And just then, almost in response, the toymaker felt a cooling air, wafting through his shop. Turning around, he noticed an elderly woman, gingerly examining the wares on his shelf.
“I must not have seen her,” thought the toymaker, “when she crossed my doorway.”
“Pardon me, kind sir,” croaked the elderly woman, “I could not help but notice this lovely doll, as I looked through your window. I know that I am old, and am not so foolish to believe that such a toy was meant for me. But still. Something about her smile, and her bright dress, reminds me of something I once had. Of younger days, perhaps, when I laughed and played, and not yet had the cares that I now carry with me. Is it for sale?”
And the toymaker looked at the elderly woman, and decided that such a doll was indeed not for her, for she was too old, and too careworn, and would not appreciate its careful craftsmanship and subtle beauty.
“I am sorry,” replied the toymaker. And then he closed his shop, and retired for the evening.
The next morning, when the toymaker awoke, he found himself visited by yet another stranger, waiting for him in the early morning light. He perceived his visitor to be prosperous, for his coat was made of a fine linen, and his hat contained a shiny buckle.
“May I help you?” asked the toymaker.
“Indeed you can, my fine sir. I have always believed myself a good judge of quality, and I pride myself on fair dealing. I own many exquisite objects, from lands faraway and times long ago. But never have I seen a doll as delicately made as yours. I would buy it, and am prepared to pay handsomely for the privilege.”
“It is not for sale,” said the toymaker, with finality. “Not for all the gold in the land.”
And with that, the toymaker closed his shop for the day, and shuttered his window.
The next morning, the toymaker, with some trepidation, made his way to the front of his shop. He had slept fitfully the night before, for his dreams the previous evening had assailed him mercilessly. He dreamt of gold and loss and sorrow, and now, upon waking, found that his mood had suffered considerably. He had even forgotten to prepare the morning meal for his daughter, Anna, which if he had been bothered, would have disturbed him profoundly, for in all their years together he had never neglected her in this way, even when he had been building toys for the other children in the village.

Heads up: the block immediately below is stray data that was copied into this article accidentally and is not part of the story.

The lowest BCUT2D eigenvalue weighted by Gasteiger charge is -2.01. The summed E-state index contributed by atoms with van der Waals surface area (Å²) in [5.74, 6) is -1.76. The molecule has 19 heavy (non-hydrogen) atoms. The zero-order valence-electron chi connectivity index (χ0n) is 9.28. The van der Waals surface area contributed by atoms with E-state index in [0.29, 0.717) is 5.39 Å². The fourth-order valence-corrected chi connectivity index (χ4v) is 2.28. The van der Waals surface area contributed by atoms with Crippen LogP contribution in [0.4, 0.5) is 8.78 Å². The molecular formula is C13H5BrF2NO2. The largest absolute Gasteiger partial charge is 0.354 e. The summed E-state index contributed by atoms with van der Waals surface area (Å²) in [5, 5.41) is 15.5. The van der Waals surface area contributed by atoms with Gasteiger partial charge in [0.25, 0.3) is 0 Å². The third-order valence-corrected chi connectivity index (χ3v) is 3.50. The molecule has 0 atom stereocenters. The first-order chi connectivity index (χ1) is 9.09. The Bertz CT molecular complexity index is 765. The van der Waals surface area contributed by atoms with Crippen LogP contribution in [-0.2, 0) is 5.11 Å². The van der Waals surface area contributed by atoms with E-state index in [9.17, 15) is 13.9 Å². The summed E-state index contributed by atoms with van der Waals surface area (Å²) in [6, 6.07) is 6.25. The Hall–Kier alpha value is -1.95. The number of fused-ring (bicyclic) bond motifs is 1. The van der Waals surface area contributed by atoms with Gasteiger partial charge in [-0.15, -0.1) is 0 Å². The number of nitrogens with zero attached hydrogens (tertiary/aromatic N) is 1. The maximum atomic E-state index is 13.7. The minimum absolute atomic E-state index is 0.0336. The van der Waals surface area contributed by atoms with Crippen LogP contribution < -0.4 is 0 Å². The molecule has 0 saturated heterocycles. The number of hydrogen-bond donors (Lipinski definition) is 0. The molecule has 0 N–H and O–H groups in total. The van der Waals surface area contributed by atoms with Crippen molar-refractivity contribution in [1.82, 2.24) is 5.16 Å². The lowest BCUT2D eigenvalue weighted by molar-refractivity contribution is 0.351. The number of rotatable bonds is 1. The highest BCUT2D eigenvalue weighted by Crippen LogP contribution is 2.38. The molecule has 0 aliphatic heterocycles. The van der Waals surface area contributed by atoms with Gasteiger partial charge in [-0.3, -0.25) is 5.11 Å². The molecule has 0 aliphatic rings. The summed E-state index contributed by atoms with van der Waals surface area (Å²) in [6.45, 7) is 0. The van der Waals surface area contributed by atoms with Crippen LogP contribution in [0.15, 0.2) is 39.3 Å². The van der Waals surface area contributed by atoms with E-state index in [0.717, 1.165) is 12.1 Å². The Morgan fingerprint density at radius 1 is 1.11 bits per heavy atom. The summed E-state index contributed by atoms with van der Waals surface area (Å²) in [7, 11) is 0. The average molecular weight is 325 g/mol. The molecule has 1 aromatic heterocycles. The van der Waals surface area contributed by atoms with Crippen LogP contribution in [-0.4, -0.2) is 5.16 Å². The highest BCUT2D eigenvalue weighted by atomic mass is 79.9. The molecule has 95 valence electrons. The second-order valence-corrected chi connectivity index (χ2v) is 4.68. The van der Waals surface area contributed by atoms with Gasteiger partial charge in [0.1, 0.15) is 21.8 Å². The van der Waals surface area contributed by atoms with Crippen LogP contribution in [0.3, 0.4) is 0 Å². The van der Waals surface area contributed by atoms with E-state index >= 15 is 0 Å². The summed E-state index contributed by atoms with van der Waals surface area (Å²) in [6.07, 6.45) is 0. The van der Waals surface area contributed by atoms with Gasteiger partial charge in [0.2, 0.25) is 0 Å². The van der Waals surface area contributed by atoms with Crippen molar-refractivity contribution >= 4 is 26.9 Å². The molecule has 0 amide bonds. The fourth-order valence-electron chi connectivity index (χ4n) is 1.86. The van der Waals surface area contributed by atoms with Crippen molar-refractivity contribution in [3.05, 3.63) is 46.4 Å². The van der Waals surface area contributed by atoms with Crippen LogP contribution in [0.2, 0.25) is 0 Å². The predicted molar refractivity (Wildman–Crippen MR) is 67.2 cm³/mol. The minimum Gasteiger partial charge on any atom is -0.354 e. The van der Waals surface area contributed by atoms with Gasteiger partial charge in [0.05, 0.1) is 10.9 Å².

He was also concerned that he might be accosted by yet another visitor, who would be interested in taking his doll from him.
What should have concerned him, however, was the day itself. For today was the day, one year exactly to the week, when he was last visited by the magician, and whose bargain was the source of both his happiness and current misery.
But no such customer was there. Instead, he spied a small street urchin, raggedly dressed, waiting patiently on his front doorstep.
“Are you lost, dear?” The toymaker appraised the girl, not uncritically. He sighed; such street children, although unfortunate, were not his business. And worse still, their presence hindered his commerce, by keeping customers from his shop.
“No, I am not lost. I know exactly where I am. You are the toymaker with the wondrous doll, whose fame has spread throughout the village. I know I am but a poor child, but I have no parents, and would love dearly just to hold your creation, if but for a moment. It would mean worlds to me.”
And thus did the toymaker finally arrive at a decision.
As the young girl left his doorstep, the toymaker paused a moment, and regarded his doll, now fastened with a child’s ribbon about its bright dress.
And then, after another moment, the toymaker returned to his workspace, sparing nary a thought for his beloved daughter Anna, who, if he had been bothered, was to be found not in her room, nor in his shop, nor even, under the starry sky and cooling air.